Debbie: Rosalie, please tell us a little about yourself.
Rosalie: I was born in the Upper Peninsula of Michigan and during my childhood lived between both lakes, Michigan and Superior. My father always told the story that my first word was water, my second sky. When my father died, I was only sixteen years old. I checked books out of the Carnegie Library in Escanaba, Michigan, where I lived at the time and started reading about how to become a writer, and my first poems were born. They were not very good, but a few years later, a group of local writers that included Elinor Benedict, the founder of Passages North, took me under her wing when I joined her writers group. Everyone in the group was kind and encouraging to me. My first significant publication was a poem in Passages North. Now, I have had poems published in journals such as the Southern Poetry Review, Seattle Review, The MacGuffin, Red Rock Review, Paintbrush, and many others. During National Poetry Month in April 2015, a broadside of my poem “New Year’s Day” appeared in the Michigan Poet, and in a subsequent anthology. I was extremely happy to receive that honor. Additionally, I have also had essays and fiction published and currently I am working on a novel whenever I can find the time to write, which is sometimes a challenge since I teach at Lansing Community College and have to grade numerous student essays.
Debbie: And, of course, we want to know all about your new book.
Rosalie: My second chapbook of poetry published with Finishing Line Press, an award winning poetry publisher based in Georgetown, Kentucky, is titled What We Keep. It was released this spring. My first chapbook, A Postcard from my Mother, was also published with Finishing Line in 2004.
Debbie: Other books or projects on the horizon?
Rosalie: I am working on a new chapbook of poetry, and a novel. I may have a poem accepted for an anthology of Upper Peninsula Writers to be published in 2017 by MSU Press. I’m keeping my fingers crossed. Also, the writer’s group I founded in 2005, Writing at the Ledges, is working on a new collection of our work titled Promptly Speaking. The concept is based on writing prompts we have used to begin meetings for the past two years.
Debbie: Upcoming appearances?
Rosalie: I will be launching my poetry book What We Keep at Everybody Reads Books and Stuff on Saturday, October 1, from 2:00 – 4:00 p.m. There will be wine, cheese, and other snacks available. So everyone should come on out!
Debbie: Do you have a favorite Michigan bookstore? And a favorite Michigan library?
Rosalie: My favorite Michigan bookstore in the Lansing area is Everybody Reads Books and Stuff. It is a great little place and so welcoming to everyone and all genres of writing. Up north, my favorite bookstore is Snowbound Books in Marquette. I always try to pop in there for a visit whenever I am in the U.P. As for favorite Michigan libraries, I would have to say the Peter White Public Library in Marquette. It was built in 1904 and is an architecturally lovely building.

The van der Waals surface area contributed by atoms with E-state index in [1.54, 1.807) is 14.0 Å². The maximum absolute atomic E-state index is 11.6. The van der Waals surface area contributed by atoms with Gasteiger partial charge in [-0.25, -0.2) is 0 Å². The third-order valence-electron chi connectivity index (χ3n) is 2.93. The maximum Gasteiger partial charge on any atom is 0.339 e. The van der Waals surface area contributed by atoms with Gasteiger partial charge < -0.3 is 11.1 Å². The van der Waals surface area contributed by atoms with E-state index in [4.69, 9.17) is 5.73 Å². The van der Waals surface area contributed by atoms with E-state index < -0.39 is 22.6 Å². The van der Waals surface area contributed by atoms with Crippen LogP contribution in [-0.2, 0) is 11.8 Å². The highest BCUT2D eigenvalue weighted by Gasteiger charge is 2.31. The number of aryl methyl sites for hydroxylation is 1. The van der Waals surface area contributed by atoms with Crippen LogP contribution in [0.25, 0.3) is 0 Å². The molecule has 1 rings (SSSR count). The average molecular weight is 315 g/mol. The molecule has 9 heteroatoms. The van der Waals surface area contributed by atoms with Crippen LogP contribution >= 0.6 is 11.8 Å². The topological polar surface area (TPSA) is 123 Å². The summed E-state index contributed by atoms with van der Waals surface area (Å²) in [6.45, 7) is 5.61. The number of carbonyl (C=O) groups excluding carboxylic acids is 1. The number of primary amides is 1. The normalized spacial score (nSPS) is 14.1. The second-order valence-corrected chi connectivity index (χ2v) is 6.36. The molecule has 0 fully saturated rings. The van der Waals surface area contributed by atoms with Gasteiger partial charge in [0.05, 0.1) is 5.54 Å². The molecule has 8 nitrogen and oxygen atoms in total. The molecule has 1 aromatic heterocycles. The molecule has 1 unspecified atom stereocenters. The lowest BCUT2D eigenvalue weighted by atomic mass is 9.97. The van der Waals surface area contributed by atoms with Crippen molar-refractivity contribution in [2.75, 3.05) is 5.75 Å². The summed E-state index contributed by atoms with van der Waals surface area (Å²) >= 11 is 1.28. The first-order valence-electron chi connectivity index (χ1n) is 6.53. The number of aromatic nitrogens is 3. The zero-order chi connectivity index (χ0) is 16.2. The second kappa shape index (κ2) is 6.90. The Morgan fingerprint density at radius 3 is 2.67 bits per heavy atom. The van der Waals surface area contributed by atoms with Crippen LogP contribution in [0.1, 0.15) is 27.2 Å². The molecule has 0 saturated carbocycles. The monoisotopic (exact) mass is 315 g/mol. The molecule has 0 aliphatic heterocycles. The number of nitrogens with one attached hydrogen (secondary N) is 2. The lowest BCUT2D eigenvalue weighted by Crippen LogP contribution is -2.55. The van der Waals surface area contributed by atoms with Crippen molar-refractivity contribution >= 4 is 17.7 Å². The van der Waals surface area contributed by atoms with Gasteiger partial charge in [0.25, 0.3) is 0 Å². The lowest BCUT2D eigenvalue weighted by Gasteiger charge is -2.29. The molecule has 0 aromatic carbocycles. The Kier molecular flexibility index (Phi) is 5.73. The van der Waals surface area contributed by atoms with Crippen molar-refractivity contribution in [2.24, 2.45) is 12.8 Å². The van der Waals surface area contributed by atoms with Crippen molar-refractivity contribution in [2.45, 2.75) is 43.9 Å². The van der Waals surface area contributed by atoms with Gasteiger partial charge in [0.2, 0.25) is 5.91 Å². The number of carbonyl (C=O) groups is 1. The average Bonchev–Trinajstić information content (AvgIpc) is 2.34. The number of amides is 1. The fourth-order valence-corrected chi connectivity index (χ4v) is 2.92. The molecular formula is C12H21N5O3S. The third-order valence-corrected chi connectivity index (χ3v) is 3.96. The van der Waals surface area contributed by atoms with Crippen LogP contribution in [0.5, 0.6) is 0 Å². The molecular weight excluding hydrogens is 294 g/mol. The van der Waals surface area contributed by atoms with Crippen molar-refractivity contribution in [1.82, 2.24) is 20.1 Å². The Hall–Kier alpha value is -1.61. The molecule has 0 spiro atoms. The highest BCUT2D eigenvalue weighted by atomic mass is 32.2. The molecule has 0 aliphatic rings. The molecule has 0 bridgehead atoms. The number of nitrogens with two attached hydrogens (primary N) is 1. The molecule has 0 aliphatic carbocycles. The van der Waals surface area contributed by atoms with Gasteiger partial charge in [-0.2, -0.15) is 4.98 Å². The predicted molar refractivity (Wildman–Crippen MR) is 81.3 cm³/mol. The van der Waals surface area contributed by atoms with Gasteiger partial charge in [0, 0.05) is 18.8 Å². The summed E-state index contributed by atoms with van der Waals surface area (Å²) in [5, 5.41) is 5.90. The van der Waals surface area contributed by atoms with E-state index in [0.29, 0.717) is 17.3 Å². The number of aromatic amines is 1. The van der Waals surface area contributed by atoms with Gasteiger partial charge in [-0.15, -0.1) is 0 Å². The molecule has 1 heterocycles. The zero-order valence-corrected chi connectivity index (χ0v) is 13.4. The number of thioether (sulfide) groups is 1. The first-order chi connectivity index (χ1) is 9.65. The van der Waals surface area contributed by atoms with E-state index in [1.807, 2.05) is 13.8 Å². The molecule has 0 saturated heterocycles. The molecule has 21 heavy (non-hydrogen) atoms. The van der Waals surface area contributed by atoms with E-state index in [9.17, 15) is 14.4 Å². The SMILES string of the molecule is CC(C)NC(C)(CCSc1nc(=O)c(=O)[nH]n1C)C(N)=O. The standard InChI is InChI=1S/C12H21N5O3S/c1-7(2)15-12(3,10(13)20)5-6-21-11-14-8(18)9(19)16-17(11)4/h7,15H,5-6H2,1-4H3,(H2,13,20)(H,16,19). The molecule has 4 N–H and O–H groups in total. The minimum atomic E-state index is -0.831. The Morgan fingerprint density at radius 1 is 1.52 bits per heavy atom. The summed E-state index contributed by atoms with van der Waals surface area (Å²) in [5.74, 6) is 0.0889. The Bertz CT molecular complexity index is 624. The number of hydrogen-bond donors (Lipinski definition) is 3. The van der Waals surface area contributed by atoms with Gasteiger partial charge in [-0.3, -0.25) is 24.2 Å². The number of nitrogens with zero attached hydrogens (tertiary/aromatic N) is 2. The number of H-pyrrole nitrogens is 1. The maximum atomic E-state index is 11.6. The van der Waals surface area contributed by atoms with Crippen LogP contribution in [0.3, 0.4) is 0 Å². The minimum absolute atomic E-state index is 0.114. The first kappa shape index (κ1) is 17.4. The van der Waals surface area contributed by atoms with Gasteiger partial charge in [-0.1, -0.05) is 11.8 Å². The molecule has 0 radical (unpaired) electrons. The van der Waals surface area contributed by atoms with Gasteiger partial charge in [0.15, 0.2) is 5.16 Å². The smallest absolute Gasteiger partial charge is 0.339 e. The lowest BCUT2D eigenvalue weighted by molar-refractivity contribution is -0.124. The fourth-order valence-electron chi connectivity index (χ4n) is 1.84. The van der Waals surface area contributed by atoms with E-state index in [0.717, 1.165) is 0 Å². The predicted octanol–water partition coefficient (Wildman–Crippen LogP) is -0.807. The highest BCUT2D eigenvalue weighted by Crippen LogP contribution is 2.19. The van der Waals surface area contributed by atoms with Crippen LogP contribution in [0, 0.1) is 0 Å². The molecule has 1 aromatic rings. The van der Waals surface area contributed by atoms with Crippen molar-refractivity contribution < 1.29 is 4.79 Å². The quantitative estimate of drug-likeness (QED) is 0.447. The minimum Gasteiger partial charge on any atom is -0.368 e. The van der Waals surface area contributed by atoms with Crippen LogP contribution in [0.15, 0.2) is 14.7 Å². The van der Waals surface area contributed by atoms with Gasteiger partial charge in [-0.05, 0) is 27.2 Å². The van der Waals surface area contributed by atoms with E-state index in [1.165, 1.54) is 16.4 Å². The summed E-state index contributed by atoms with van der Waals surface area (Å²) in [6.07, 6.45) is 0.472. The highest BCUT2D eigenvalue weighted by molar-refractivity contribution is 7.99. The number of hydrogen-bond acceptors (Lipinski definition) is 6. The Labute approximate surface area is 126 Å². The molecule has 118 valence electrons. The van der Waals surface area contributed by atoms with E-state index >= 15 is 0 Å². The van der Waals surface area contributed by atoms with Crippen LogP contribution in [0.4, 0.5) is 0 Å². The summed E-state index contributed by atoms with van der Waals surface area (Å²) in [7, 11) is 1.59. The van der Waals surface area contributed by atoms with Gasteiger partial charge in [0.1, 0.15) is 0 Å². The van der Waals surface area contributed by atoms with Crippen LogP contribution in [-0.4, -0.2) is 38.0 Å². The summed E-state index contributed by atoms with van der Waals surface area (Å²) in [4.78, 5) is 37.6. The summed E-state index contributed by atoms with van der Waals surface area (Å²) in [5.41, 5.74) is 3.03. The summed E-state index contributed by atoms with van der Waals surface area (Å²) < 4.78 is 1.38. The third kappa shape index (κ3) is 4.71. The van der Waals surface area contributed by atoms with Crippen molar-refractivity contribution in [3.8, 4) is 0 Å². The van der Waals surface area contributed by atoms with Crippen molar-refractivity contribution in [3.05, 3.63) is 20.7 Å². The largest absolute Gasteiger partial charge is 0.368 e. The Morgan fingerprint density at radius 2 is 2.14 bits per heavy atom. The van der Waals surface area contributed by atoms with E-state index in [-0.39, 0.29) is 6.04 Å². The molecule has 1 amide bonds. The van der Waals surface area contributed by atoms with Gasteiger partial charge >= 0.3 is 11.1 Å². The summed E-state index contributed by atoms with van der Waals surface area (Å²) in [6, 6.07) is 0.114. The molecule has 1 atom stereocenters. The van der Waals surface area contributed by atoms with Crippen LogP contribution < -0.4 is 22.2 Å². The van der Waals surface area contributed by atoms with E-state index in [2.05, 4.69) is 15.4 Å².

Debbie: How about a favorite place in Michigan?
Rosalie: My favorite spot in Michigan is the Porcupine Mountains Wilderness State Park near Ontonagon, Michigan. I served in 2008 and 2014 as Artist-in-Residence in the “Porkies,” as the locals affectionately calls them.
Debbie: Do you have a Michigan event or happening that you love to attend?
Rosalie: My favorite Michigan festival is the Island Art Fair in Grand ledge. Writing at the Ledges always has a booth and we sell our books at it.
Debbie: A few fun Michigan people we should all know about?
Rosalie: I know many great Michigan writers and poets-one of my all-time favorite people is poet Judith Minty. I met Judith at the Bay de Noc Writer’s Conference in Escanaba in the 80’s and she reviewed some of my poems and was very positive about them. It gave me the courage to keep writing. Other favorite Michigan Poets and writers are Jack Driscoll, Michael Delp, Laura Apol, Jack Ridl and I could go on and on. I have met numerous Michigan authors whose work I admire and have a bookshelf full of signed books that I treasure.
Debbie: Something you'd like a non-Michigander to know about Michigan?
Rosalie: The Grand River is the longest river in the state of Michigan. I actually did not know that until I moved to Grand Ledge.
Debbie: Last question. Some folks in Michigan refer to themselves as Michiganders, others as Michiganians. For our ongoing vote tally: are you a Michigander or a Michiganian?
Rosalie: I am a Michigander, for sure. :)
Debbie: Rosalie, we'll add you to the Michigander column. Thank you for joining us today for Michigander Monday!